Praised be Jesus in the Blessed Sacrament now and for ever! Amen!
“He fell to the ground and heard a voice saying to him, ‘Saul, Saul, why are you persecuting me?’ He said, ‘Who are you, sir?’ The reply came, ‘I am Jesus, whom you are persecuting.'” (Acts 9:4-5)
The Conversion of St. Paul: such a powerful feast day for the Church! St. Paul gives me hope for my own conversion and journey to heaven. The readings for this feast day bring me back to a Christology lecture last semester that really struck me. (We take classes at St. Mary Seminary & Graduate School of Theology.)
In this class, we discussed a section of a book called Knowing Jesus by James Alison. I remember vividly our professor passionately saying, “You know Jesus because He is the one you are trying to persecute!” There was a deep silence that filled the room after he said this. In that moment in class, I felt as if I had fallen to the ground and had to face the question, “Who are you persecuting?” Alison’s approach to knowing Jesus is indeed Pauline in that he says the way to know Jesus initially is by knowing Him in the one you are trying to persecute. More often I identify with being persecuted for being Christian, but I fail to recognize that, in my weakness, I persecute my own brothers and sisters, and this is hard to admit. Facing the question, “Who are you persecuting?” was and still is difficult for me because there is an answer that I do not want to confess. I bring this question to prayer quite often and ask for the grace of humility and honesty in order to answer this question. In the silence of God, the answer comes to my heart in such pain: “My Sisters.”
Those closest to me are the ones I persecute, and it is through them and in them that I will know Jesus. My Beloved dwells in each of my beautifully created Sisters, and in my weakness, I persecute Jesus in them, and thus, I also persecute them. Yet, there is a sweetness to this awareness – God’s Mercy. With the help of the Holy Spirit, I recognize that I am the persecutor of my own Sisters. I do not desire to be but many times I am, but this gives rise to moments of repentance and deeper acceptance of God’s Love for me. The Gospel calls us to love our persecutors as well. I am called to love the persecutors of my Sisters, and since that includes me, I must learn to love myself, to be merciful to self. Community life isn’t all roses, but it is always filled with grace and love. I am called to love my Sisters as Christ loves them, but sometimes it takes seeing how I am not loving them as I should in order to grow deeper in my love for each of my Sisters. The Way is not comfortable, but it promises us salvation…heaven!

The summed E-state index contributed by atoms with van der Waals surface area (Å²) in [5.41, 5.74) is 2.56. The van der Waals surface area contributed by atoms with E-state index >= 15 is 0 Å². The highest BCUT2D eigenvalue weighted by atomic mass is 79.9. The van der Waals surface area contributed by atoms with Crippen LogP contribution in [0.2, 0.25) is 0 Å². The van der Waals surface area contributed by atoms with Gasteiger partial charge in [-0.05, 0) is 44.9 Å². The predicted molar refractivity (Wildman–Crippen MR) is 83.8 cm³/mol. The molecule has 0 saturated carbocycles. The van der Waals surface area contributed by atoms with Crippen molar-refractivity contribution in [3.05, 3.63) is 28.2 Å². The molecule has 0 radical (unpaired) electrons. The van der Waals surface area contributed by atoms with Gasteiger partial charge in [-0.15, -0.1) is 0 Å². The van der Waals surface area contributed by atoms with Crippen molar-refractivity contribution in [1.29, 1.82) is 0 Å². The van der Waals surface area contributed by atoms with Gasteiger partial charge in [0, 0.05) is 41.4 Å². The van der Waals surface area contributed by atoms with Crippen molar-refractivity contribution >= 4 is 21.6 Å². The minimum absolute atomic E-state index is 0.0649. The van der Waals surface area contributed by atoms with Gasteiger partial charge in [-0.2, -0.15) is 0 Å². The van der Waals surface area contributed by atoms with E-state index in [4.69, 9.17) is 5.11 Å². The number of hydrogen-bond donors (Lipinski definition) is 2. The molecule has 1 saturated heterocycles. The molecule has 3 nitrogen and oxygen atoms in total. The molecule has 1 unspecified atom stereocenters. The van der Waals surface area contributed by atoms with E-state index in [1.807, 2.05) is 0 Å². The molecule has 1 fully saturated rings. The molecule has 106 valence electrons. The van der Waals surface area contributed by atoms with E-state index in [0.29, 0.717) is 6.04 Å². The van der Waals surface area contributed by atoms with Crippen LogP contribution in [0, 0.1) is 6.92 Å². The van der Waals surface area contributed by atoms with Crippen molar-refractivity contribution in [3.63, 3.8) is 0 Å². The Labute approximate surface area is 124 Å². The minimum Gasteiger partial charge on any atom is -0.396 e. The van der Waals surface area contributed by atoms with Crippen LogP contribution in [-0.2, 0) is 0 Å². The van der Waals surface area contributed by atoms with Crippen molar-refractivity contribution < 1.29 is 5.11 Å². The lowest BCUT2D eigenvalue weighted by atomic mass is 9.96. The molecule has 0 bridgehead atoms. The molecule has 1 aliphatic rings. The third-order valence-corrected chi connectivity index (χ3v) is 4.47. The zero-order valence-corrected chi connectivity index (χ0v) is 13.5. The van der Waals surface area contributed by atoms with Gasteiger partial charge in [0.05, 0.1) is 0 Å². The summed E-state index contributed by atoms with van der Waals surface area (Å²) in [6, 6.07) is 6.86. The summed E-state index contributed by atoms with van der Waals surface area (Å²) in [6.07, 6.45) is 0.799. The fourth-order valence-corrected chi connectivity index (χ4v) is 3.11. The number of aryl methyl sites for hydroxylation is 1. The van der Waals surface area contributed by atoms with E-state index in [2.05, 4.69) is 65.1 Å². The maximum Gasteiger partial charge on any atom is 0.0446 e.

This may not be our favorite way of knowing Jesus, but I do think it is necessary because we need to surrender these dark spots of our lives to the one who is Light – Jesus Christ. If we don’t, we will fool ourselves in thinking we are perfect Christians and no longer need God. Actually, we’d be quite the contrary.
My brothers and sisters, I desire that you may know and love Jesus. My prayer for us is to be open to the voice that calls out to us to face our shadows with Him who redeems us. Do not be afraid to listen to the voice of God and in turn, to respond to Him by totally giving your whole life. Remain in the Heart of the Trinity and never abandon His gaze. You have the capacity to love and to be loved. Trust in God always.
My Sisters and I commend you to our Lord in the Blessed Sacrament.
Please keep my Sisters and me in your prayers.
With Mary in the Eucharist,
Your little, poor sister,
Sr. Kathryne Lopez
“For I am the least of the apostles, not fit to be called an apostle, because I persecuted the church of God. But by the grace of God I am what I am, and his grace to me has not been ineffective. Indeed, I have toiled harder than all of them; not I, however, but the grace of God [that is] with me.”
(1 Corinthians 15:9-10)